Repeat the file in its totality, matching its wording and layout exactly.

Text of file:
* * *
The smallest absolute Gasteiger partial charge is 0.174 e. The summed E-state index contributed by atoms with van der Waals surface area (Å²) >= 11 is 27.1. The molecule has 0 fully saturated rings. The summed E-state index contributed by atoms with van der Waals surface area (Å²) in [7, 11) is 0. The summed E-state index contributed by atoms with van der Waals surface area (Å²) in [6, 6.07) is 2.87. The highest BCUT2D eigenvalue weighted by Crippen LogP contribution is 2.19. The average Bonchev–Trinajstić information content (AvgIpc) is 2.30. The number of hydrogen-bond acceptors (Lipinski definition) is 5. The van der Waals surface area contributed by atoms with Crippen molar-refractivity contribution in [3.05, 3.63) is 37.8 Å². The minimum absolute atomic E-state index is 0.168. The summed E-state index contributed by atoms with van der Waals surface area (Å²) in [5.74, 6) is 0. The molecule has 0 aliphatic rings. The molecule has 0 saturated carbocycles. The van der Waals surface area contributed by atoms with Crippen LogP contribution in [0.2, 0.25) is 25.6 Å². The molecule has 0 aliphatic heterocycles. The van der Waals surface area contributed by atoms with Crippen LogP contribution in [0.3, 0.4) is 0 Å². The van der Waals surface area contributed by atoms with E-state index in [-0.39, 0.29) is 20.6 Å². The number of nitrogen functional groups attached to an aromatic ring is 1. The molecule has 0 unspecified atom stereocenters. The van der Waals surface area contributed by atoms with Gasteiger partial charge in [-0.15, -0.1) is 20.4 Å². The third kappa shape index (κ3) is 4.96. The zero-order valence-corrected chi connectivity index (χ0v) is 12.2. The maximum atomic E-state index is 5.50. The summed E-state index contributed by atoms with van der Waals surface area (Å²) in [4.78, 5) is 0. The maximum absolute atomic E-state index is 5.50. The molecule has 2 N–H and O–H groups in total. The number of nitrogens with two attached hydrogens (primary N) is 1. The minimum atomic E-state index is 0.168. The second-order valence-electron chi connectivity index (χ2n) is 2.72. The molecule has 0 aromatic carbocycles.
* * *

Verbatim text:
The smallest absolute Gasteiger partial charge is 0.174 e. The summed E-state index contributed by atoms with van der Waals surface area (Å²) >= 11 is 27.1. The molecule has 0 fully saturated rings. The summed E-state index contributed by atoms with van der Waals surface area (Å²) in [7, 11) is 0. The summed E-state index contributed by atoms with van der Waals surface area (Å²) in [6, 6.07) is 2.87. The highest BCUT2D eigenvalue weighted by Crippen LogP contribution is 2.19. The average Bonchev–Trinajstić information content (AvgIpc) is 2.30. The number of hydrogen-bond acceptors (Lipinski definition) is 5. The van der Waals surface area contributed by atoms with Crippen molar-refractivity contribution in [3.05, 3.63) is 37.8 Å². The minimum absolute atomic E-state index is 0.168. The summed E-state index contributed by atoms with van der Waals surface area (Å²) in [5.74, 6) is 0. The molecule has 0 aliphatic rings. The molecule has 0 saturated carbocycles. The van der Waals surface area contributed by atoms with Crippen LogP contribution in [0.2, 0.25) is 25.6 Å². The molecule has 0 aliphatic heterocycles. The van der Waals surface area contributed by atoms with Crippen LogP contribution in [0.3, 0.4) is 0 Å². The van der Waals surface area contributed by atoms with E-state index in [-0.39, 0.29) is 20.6 Å². The number of nitrogen functional groups attached to an aromatic ring is 1. The molecule has 0 unspecified atom stereocenters. The van der Waals surface area contributed by atoms with Gasteiger partial charge in [-0.15, -0.1) is 20.4 Å². The third kappa shape index (κ3) is 4.96. The zero-order valence-corrected chi connectivity index (χ0v) is 12.2. The maximum atomic E-state index is 5.50. The summed E-state index contributed by atoms with van der Waals surface area (Å²) in [4.78, 5) is 0. The maximum absolute atomic E-state index is 5.50. The molecule has 2 N–H and O–H groups in total. The number of nitrogens with two attached hydrogens (primary N) is 1. The minimum atomic E-state index is 0.168. The second-order valence-electron chi connectivity index (χ2n) is 2.72. The molecule has 0 aromatic carbocycles.